Thursday, July 18, 2024

Bilingual laughs: The best Mexican memes of the week

It is time once again, my friends! If you love Mexican memes and you have a questionable sense of humor like I do, then you’ve come to the right place.

Seriously though. What better way to learn about Mexico and its humor than through the Spanish-language memes currently making the rounds? See below for some hearty laughs, complete with translations. Enjoy!

Meme translation: “The good thing is that you have your kitty so you won’t feel lonely.” “Safe distance, safe distance!!!” 

What does it meme? Well, here it is, folks: the reason I’m not really a cat person. (Why can’t they just let me love them?)

“Safe distance” doesn’t actually do the translation above justice. During the pandemic (oh, how distant it seems now!), the Mexican government came up with a character named “Susana Distancia” as a catchy way to illustrate and remind people (mostly kids) how far they should be standing from each other to lower the risk of transmission.

The name “Susana” is common, and also means something if you split it up: “su sana…” (your safe…” in English). Cute, right? It was also a great opportunity for those who, like that cat, didn’t love being in close proximity with others in the first place.

Meme translation: “My body is like a Catholic church. Filled with bread, wine, and sin.”

What does it meme? Cute, right? I imagine that this is something that would give most Mexicans (who are majority Catholic) a pretty good laugh. Especially now during the winter months, I’m heavy on the bread and wine – got to keep warm and keep up my reserves!

Meme translation: “What do you know about caresses if you’ve never traveled by metro?”

What does it meme? I’ll admit that this one is not new, but it’s one of my favorite ever so I just had to share it with you.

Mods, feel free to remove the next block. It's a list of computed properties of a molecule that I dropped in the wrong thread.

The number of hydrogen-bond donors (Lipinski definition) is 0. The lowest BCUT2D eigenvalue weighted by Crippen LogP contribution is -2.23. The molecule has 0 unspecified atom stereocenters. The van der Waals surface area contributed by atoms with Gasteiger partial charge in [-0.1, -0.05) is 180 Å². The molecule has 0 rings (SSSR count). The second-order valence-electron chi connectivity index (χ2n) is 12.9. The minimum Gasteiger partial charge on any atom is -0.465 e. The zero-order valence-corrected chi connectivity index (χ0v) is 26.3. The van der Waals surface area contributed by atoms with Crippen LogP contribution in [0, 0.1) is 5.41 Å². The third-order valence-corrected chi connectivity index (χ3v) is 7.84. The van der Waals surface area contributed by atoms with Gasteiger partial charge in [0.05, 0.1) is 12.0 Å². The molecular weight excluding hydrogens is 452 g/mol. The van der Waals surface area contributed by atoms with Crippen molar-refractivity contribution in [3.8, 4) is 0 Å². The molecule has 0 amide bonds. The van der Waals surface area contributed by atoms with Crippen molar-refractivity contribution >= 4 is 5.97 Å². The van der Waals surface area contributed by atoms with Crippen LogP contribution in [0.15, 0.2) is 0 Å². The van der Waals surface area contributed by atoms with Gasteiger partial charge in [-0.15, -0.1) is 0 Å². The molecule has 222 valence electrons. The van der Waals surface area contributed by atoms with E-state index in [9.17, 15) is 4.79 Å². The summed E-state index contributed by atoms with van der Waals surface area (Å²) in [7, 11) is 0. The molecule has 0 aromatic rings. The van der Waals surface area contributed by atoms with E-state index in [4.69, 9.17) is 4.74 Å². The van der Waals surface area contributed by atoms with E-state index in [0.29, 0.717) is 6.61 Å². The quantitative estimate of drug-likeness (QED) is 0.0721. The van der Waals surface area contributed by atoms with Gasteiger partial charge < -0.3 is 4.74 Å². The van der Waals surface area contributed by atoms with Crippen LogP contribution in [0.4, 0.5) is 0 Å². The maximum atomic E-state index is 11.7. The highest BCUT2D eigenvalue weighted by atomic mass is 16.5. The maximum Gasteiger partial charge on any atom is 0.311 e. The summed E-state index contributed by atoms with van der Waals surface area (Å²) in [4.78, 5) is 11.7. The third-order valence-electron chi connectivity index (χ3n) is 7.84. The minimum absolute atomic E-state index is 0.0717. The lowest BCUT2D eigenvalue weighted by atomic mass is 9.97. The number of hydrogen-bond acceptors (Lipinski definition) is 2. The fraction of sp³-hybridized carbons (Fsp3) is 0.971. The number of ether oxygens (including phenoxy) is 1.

If you’ve ever traveled by metro on one of the more heavily traveled routes (especially during rush hour), you’ve probably, like me, stood staring in disbelief as more people than you thought possible packed themselves into a metro car. 

Don’t like people touching you? Too bad. Not only will you be squished in like sardines, you’ll have to fight your way both in and out. Godspeed! 

Meme translation: “When I see some chick graffitiing a monument that I peed on three days ago.”

What does it meme? It’s always during the annual women’s marches in Mexico that righteous indignation for the country’s symbols of patriotism swells like rainwater during a hurricane. 

Quite a lot of it is geared toward graffiti from the march – women writing feminist messages or symbols on highly visible monuments and buildings. It’s not very ladylike, and extremely unappreciated by those who would prefer the damitas stay home and wait patiently for their equal rights to show up. 

Do a side-by-side, though, and I don’t think you’d find much of a difference between women marching for their rights and the average male citizen when it comes to general respect for pristine public spaces.

Meme translation: “Men: not all men are like that.” “Men to their daughters: yes, all men, every single one of them.”

What does it meme? And speaking of feminism, a fair zinger, I’d say. 

When wondering about whether you really believe what you’re saying, a good question to ask yourself is this: Would I swear this to the person I most love if I knew they would take my words deeply to heart?

Meme translation: “Bro, how do I know if my Jordans are real or fake?” “Mm, look at the logo. Hold on, look…”

What does it meme? At least in the 20+ years that I’ve been here, Mexico has been a place where you can find counterfeit goods galore (the word that most people would use to describe a knockoff of something is “chafa”) – there are even certain markets that are famous for them.

I’d personally actually seek out those chafa sneakers above, and I’d be willing to be someone out there knew there’d be a market for them. (If any of you see them on sale anywhere, e-mail me? Thanks.)

Meme translation: “What is that?” “An insect.” “What kind?” “A green one.” “Right but what’s it called?” “Jonathan.”

What does it meme? Mexicans enjoy deadpan humor as much as the rest of us! Remember, if you’re not sure what something is called…you can always make up a name!

Sarah DeVries is a writer and translator based in Xalapa, Veracruz. She can be reached through her website, sarahedevries.substack.com.

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